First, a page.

September always seems to throw open a floodgate of fresh fiction in the United States and Britain, with publishers trying to circulate as many books as they can before people start making holiday gift lists.
This year is no different. Between now and the end of 2012, crime-fiction lovers will find it difficult to carve out time enough to enjoy forthcoming works by Deon Meyer (Seven Days), Lene Kaaberbøl and Agnette Friis (Invisible Murder), Dennis Lehane (Live by Night), Laurie R. King (Garment of Shadows), Arnaldur Indridason (Outrage), Frances Fyfield (Gold Digger), Michael Connelly (The Black Box), Russell D. McLean (Father Confessor), Johnny Shaw (Big Maria), Leighton Gage (Perfect Hatred) and…well, perhaps I’d better stop there, before my readers become so overwhelmed with expectation, they retreat beneath their beds in anxious sweats.
Read the Rap Sheet’s interview with Ariel S. Winter, author of ‘The Twenty-Year Death.’
Below are 10 soon-to-be-published mysteries and thrillers—from both sides of the Atlantic—that I particularly look forward to exploring over these next four cooler months.
Trust Your Eyes, by Linwood Barclay (September, U.S.):
With paranoid conspiracy theories abundant in America’s current presidential contest, it’s an ideal time for the release of this top-drawer yarn about a house-bound, paranoid and schizophrenic conspiracy believer named Thomas Kilbride, who’s obsessed with a program that (à la Google Street View) offers computer users panoramic outlooks from all over the world. Thomas is convinced his armchair surveillance can help the CIA. His elder brother, caricaturist Ray, into whose care Thomas has fallen since their father’s death, knows that’s a crock. However, when Thomas shows him what looks like the image of a woman being slain in a New York City apartment, Ray’s skepticism falters. The siblings soon stumble into a honest-to-badness political conspiracy that threatens to add them to a growing contingent of casualties. This updating of Rear Window can only enhance Toronto author Barclay’s rep for concocting propulsive yet thoughtful thrillers.
The Cocktail Waitress, by James M. Cain (September, U.S.):
It’s easy to fall for a previously unpublished work by Cain, whose oeuvre includes The Postman Always Rings Twice (1934) and Double Indemnity (1943). Fortunately, The Cocktail Waitress—which the author sought to complete before perishing in 1977—serves up ample delights (and a few familiar themes). It tells of Joan Medford, a captivating young mother whose abusive hubby has died under odd circumstances, and who then takes a job waiting tables in a dodgy cocktail lounge. There she meets a loaded elderly gent with a bum ticker, Earl K. White III, as well as the grabby, calculating Tom Barclay. She weds White out of pragmatism, rather than passion; but tensions in the continuing relationships between these three players guarantee trouble. We witness the unfolding drama through Joan’s eyes, while wondering what she’s withholding.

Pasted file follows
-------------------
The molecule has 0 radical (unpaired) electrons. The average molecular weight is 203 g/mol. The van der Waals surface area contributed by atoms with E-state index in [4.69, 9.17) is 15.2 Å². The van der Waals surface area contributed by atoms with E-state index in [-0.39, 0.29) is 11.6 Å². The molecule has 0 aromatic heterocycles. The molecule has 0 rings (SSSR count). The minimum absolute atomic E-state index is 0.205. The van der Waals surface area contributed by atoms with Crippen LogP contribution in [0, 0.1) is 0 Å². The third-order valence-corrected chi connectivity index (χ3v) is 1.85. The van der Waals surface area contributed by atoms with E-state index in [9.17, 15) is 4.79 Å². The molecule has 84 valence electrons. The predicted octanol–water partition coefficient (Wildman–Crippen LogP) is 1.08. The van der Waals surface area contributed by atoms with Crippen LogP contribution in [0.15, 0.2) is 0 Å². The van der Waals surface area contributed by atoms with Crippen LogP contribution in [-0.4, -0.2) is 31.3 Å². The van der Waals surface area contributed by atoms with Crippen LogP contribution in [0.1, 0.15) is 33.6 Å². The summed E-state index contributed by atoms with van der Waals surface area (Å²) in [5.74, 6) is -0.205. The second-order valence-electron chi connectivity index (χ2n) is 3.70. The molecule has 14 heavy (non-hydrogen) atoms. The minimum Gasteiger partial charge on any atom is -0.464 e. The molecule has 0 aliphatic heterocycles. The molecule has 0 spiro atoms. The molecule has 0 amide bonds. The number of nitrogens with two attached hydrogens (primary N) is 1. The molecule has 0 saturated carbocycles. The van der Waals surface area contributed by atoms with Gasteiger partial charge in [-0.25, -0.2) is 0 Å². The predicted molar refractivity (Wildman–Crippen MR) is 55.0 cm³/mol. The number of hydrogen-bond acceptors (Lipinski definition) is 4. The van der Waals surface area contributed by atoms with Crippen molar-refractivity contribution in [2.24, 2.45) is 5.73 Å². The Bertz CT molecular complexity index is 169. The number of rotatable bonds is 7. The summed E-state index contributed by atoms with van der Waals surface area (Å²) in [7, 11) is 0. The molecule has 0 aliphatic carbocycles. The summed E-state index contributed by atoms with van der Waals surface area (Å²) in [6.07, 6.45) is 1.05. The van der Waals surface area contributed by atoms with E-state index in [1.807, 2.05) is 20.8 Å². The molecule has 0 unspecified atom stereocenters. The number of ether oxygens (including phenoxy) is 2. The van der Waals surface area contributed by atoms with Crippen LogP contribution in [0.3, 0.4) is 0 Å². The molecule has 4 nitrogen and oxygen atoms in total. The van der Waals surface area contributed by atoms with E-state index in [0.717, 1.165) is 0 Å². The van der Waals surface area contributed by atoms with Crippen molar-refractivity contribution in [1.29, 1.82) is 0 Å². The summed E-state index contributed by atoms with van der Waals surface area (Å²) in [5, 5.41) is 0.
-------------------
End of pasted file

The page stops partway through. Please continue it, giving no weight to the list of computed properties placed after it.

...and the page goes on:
Salvation of a Saint, by Keigo Higashino (October, U.S.):
From the Japanese author of The Devotion of Suspect X comes another intricately plotted murder mystery featuring physics professor Manabu Yukawa, aka Detective Galileo. The victim this time is Yoshitaka Mashiba, who—upset by the fact that his wife, Ayane, has failed to become pregnant—tells her he wants a divorce. When, a few days later, Yoshitaka’s mistress finds him dead, Ayane becomes the prime suspect. Except that she was far away from the scene at the time of the crime, and the Tokyo police detective leading this case has fallen under Ayane’s spell and can’t accept her guilt. Dr. Yukawa must eventually be summoned to make sense of this “impossible murder.” A most satisfying read, despite some paper-thin characters. (Translated by Alexander O. Smith.)
Blood Lance, by Jeri Westerson (October, U.S.):
It hardly seemed inevitable that a disgraced ex-knight in 14th-century England would become a popular series sleuth. However, Crispin Guest has shown great proficiency as a tracker of criminals. In this fifth adventure (after Troubled Bones) he’s winding home one night when he sees a man—an armorer, it turns out—plummet to his death from the lofty heights of London Bridge. A suicide? Crispin has his doubts, which are only exacerbated when he hears that the armorer may have been in possession of the Spear of Longinus, a weapon that allegedly pierced Christ’s side on the cross and is now said to bring its owner invincibility. With the aid of his friend Geoffrey Chaucer (yes, that Geoffrey Chaucer), Crispin hunts for the spear, trying all the while to avoid becoming embroiled in poisonous rivalries within King Richard’s court.
Dominion, by C.J. Sansom (October, UK):